Source: U.S. Department of Education, National Center for Education Statistics.

© 2006 POPULATION REFERENCE BUREAU


300 million and counting education and workforce the critical links

Compared to all whites and Asians, a smaller share of Hispanics, African Americans, and American Indians are proficient in reading by 4th grade.

Percent of 4th grade students who are proficient in reading, 2005

Source: U.S. Department of Education, National Center for Education Statistics, 2005 report from National Assessment of Educational Progress (NAEP).

© 2006 POPULATION REFERENCE BUREAU


Similar racial and ethnic differences in math proficiency persist into the 8th grade

Similar racial and ethnic differences in math proficiency persist into the 8th grade.

Percent of 8th grade students who are proficient in mathematics, 2005

Source: U.S. Department of Education, National Center for Education Statistics, 2005 report from National Assessment of Educational Progress (NAEP).

© 2006 POPULATION REFERENCE BUREAU


Even smaller shares of racial and ethnic groups are proficient in science by 12th grade

Even smaller shares of racial and ethnic groups are proficient in science by 12th grade.

Percent of 12th grade students who are proficient in science, 2005

Source: U.S. Department of Education, National Center for Education Statistics, 2005 report from National Assessment of Educational Progress (NAEP).

© 2006 POPULATION REFERENCE BUREAU


300 million and counting education and workforce the critical links

Hispanics and African Americans are under-represented in the 2005 science and engineering labor force.

Source: Population Reference Bureau analysis of 2005 American Community Survey (U.S. Census Bureau).

© 2006 POPULATION REFERENCE BUREAU


300 million and counting education and workforce the critical links

The 2005 science and engineering labor force is younger than the labor force as a whole, but over 25% of S & E degree holders are expected to reach retirement age in the next 20 years.

Percent in labor force and S&E labor force

Sources: Population Reference Bureau, analysis of U.S. Census Bureau, 2005 American Community Survey; and National Science Foundation, Science and Engineering Indicators 2006, Chapter 3.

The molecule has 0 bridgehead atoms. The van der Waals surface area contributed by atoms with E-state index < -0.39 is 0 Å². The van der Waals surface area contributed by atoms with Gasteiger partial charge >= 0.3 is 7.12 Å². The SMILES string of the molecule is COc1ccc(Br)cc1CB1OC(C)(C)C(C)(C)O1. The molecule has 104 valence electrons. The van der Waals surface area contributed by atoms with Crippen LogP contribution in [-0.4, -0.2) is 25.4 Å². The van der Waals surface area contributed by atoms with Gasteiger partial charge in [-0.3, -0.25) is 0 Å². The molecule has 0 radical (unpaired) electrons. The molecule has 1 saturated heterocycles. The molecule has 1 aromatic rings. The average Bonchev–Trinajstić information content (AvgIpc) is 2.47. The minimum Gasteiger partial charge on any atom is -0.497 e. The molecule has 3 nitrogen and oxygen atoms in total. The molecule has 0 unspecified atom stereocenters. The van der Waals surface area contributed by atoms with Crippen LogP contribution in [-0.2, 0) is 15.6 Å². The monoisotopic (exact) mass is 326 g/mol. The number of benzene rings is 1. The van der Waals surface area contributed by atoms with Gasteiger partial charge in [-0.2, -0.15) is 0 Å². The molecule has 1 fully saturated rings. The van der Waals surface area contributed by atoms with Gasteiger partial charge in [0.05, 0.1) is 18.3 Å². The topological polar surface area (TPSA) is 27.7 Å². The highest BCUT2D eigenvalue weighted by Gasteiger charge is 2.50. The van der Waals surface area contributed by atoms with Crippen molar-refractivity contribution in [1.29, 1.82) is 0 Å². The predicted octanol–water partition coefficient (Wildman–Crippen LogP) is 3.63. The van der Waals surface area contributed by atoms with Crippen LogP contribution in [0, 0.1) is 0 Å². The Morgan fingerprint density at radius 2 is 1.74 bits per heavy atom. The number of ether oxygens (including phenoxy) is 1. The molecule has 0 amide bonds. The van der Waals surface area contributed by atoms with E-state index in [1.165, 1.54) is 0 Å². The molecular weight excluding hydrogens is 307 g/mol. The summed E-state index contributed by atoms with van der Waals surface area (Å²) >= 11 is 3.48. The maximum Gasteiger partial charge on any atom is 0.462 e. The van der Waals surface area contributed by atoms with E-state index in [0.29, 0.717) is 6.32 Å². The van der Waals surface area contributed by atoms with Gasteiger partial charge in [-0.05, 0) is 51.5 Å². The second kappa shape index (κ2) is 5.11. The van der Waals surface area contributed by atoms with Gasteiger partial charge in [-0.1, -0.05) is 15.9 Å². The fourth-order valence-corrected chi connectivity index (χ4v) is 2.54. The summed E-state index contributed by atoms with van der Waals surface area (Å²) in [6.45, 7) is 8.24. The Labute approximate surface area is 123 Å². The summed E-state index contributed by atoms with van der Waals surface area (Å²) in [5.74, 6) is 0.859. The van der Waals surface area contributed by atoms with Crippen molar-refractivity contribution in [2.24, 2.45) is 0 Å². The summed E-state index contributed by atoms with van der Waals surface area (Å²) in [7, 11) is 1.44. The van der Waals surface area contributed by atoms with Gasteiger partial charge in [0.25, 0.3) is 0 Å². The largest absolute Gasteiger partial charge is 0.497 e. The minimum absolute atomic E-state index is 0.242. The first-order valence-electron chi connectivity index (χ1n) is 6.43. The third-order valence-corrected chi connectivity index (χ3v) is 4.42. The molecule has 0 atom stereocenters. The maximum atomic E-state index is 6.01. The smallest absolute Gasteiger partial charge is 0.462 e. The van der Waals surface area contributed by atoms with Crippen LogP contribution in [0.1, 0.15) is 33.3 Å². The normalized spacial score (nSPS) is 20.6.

© 2006 POPULATION REFERENCE BUREAU


300 million and counting education and workforce the critical links

The age and retirement patterns of science and engineering degree holders suggest that the science and engineering workforce will continue to grow, but at a slower rate.

Percent of science & engineering (S&E) degree-holders working full-time, 2003

Source: National Science Foundation, Science and Engineering Indicators 2006, Chapter 3

© 2006 POPULATION REFERENCE BUREAU


Conclusions

Conclusions

  • In today’s labor market, workers with the proper educational foundation and technical skills have an employment and earnings advantage.

  • Demand for workers with a postsecondary education will be even greater in the future as technological advances change work in technical and nontechnical fields.

  • Because race and ethnic groups differ in their educational achievement, demographic trends in the labor force will affect the availability of workers with the needed education and technical skills.

  • Growth of the science and engineering workforce will slow unless the representation of Hispanics and African Americans in these fields increases, and/or older workers delay retirement.

© 2006 POPULATION REFERENCE BUREAU